There is an air of confidence about getting everything finished on time, however. Smith says Lewisham Borough Council has helped with rapid approval of notices about allowable noise levels to allow work to take place within 48 hours of a request being made. Strong local and political support for the rail link and station he cites as significant.
The ELL extension contractor for signalling and communications is Invenys.
Balfour Beatty Engineering Services is installing power connections. Both, with Birse Metro, worked on phase one of ELL. Overground trains should be running between Surrey Quays and Clapham from December 2012.
Much of TfL’s Overground network runs on Network Rail track in London. Since 2008, this shared network has undergone refurbishment by Network Rail teams, with upgrade of signalling, station and communications systems.
Network Rail’s input - including 23% of the £326M Overground costs - is part of its £700M 2012 Programme. This is now virtually complete a year ahead of the Olympics, having included all station works and a new freight loop at Stratford, as well as resignalling of the London main line network shared with the Overground.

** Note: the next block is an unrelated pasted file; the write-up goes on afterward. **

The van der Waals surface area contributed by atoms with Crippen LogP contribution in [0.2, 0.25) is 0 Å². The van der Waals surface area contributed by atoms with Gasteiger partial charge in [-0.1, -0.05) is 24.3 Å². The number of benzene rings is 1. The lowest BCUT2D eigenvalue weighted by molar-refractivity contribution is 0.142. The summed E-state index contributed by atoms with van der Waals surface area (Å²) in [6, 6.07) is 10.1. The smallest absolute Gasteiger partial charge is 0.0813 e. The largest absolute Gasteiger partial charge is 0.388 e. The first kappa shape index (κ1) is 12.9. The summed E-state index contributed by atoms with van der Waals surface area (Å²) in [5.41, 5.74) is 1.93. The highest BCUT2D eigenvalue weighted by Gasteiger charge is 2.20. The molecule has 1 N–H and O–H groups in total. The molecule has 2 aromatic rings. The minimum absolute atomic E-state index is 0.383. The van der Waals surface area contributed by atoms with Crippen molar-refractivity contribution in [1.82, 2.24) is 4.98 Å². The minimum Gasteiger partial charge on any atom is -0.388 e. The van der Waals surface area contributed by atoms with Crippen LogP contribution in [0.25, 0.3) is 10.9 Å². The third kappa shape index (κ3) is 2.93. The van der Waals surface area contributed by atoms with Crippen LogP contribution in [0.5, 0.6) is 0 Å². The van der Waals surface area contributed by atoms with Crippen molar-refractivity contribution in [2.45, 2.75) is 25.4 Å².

Transport for London has reported high levels of patronage, punctuality and customer satisfaction with its Overground services. Passenger numbers on the East London Line have doubled during its first year of operation, TfL claims.
Overground is at the top of Network Rail’s punctuality performance tables and an independent poll published at the end of June has Overground at 89% customer satisfaction - the national average is 84%.
The Overground system is a big improvement on services previously running on inner London main line networks.
Modern rolling stock and communications systems are tangible advances on their predecessors, but also importantly, greater frequency of services is up from four to eight trains an hour. This has moved Overground into the realm of what London Rail’s managing director Mike Brown has called a “turn up and go service” - a level of frequency that amounts to passengers being able to disregard timetables.
Network Rail’s new signalling systems are playing a major role in TfL’s Overground success. Given that two thirds of the UK’s freight traffic by volume travels through the North London Line section of the network shared with Overground (with four freight trains per hour in each direction between the West Coast Main Line and east coast ports), it is a success worth shouting about.